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In mathematics, especially in the area of algebra known as ring theory, the **Ore condition** is a condition introduced by Øystein Ore, in connection with the question of extending beyond commutative rings the construction of a field of fractions, or more generally localization of a ring. The *right Ore condition* for a multiplicative subset *S* of a ring *R* is that for *a* ∈ *R* and *s* ∈ *S*, the intersection *aS* ∩ *sR* ≠ ∅. A (non-commutative) domain for which the set of non-zero elements satisfies the right Ore condition is called a **right Ore domain**. The left case is defined similarly.^{[1]}

## General idea

The goal is to construct the right ring of fractions *R*[*S*^{−1}] with respect to multiplicative subset *S*. In other words, we want to work with elements of the form *as*^{−1} and have a ring structure on the set *R*[*S*^{−1}]. The problem is that there is no obvious interpretation of the product (*as*^{−1})(*bt*^{−1}); indeed, we need a method to "move" *s*^{−1} past *b*. This means that we need to be able to rewrite *s*^{−1}*b* as a product *b*_{1}*s*_{1}^{−1}.^{[2]} Suppose *s*^{−1}*b* = *b*_{1}*s*_{1}^{−1} then multiplying on the left by *s* and on the right by *s*_{1}, we get *bs*_{1} = *sb*_{1}. Hence we see the necessity, for a given *a* and *s*, of the existence of *a*_{1} and *s*_{1} with *s*_{1} ≠ 0 and such that *as*_{1} = *sa*_{1}.

## Application

Since it is well known that each integral domain is a subring of a field of fractions (via an embedding) in such a way that every element is of the form *rs*^{−1} with *s* nonzero, it is natural to ask if the same construction can take a noncommutative domain and associate a division ring (a noncommutative field) with the same property. It turns out that the answer is sometimes "no", that is, there are domains which do not have an analogous "right division ring of fractions".

For every right Ore domain *R*, there is a unique (up to natural *R*-isomorphism) division ring *D* containing *R* as a subring such that every element of *D* is of the form *rs*^{−1} for *r* in *R* and *s* nonzero in *R*. Such a division ring *D* is called a **ring of right fractions** of *R*, and *R* is called a **right order** in *D*. The notion of a **ring of left fractions** and **left order** are defined analogously, with elements of *D* being of the form *s*^{−1}*r*.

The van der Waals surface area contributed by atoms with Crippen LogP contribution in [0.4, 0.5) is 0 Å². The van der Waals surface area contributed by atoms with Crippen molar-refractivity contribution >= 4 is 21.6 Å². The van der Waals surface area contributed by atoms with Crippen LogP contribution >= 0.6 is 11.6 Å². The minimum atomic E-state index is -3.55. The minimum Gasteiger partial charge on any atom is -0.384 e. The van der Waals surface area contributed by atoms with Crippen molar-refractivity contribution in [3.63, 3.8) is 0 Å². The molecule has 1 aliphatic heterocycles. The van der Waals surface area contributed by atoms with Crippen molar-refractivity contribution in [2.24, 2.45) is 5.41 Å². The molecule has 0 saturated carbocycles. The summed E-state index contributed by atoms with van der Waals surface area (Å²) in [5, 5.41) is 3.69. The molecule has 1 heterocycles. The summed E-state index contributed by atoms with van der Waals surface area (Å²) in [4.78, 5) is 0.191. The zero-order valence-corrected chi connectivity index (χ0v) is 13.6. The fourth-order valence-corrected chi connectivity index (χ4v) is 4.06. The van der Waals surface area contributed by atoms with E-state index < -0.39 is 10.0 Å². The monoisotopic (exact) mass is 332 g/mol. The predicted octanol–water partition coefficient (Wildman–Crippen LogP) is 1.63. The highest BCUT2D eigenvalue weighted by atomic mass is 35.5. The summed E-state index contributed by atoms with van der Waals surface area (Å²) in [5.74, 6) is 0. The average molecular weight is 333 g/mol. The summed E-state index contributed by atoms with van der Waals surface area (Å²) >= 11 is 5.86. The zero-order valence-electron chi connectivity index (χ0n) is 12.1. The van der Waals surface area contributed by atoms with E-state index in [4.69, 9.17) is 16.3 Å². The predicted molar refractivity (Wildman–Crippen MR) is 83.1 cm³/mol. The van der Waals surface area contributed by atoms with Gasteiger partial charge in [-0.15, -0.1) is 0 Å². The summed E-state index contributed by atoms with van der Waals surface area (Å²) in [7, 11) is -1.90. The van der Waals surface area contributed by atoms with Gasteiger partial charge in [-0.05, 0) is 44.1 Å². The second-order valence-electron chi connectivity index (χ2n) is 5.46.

It is important to remember that the definition of *R* being a right order in *D* includes the condition that *D* must consist entirely of elements of the form *rs*^{−1}. Any domain satisfying one of the Ore conditions can be considered a subring of a division ring, however this does not automatically mean *R* is a left order in *D*, since it is possible *D* has an element which is not of the form *s*^{−1}*r*. Thus it is possible for *R* to be a right-not-left Ore domain. Intuitively, the condition that all elements of *D* be of the form *rs*^{−1} says that *R* is a "big" *R*-submodule of *D*. In fact the condition ensures *R*_{R} is an essential submodule of *D*_{R}. Lastly, there is even an example of a domain in a division ring which satisfies *neither* Ore condition (see examples below).

Another natural question is: "When is a subring of a division ring right Ore?" One characterization is that a subring *R* of a division ring *D* is a right Ore domain if and only if *D* is a flat left *R*-module (Lam 2007, Ex. 10.20).

A different, stronger version of the Ore conditions is usually given for the case where *R* is not a domain, namely that there should be a common multiple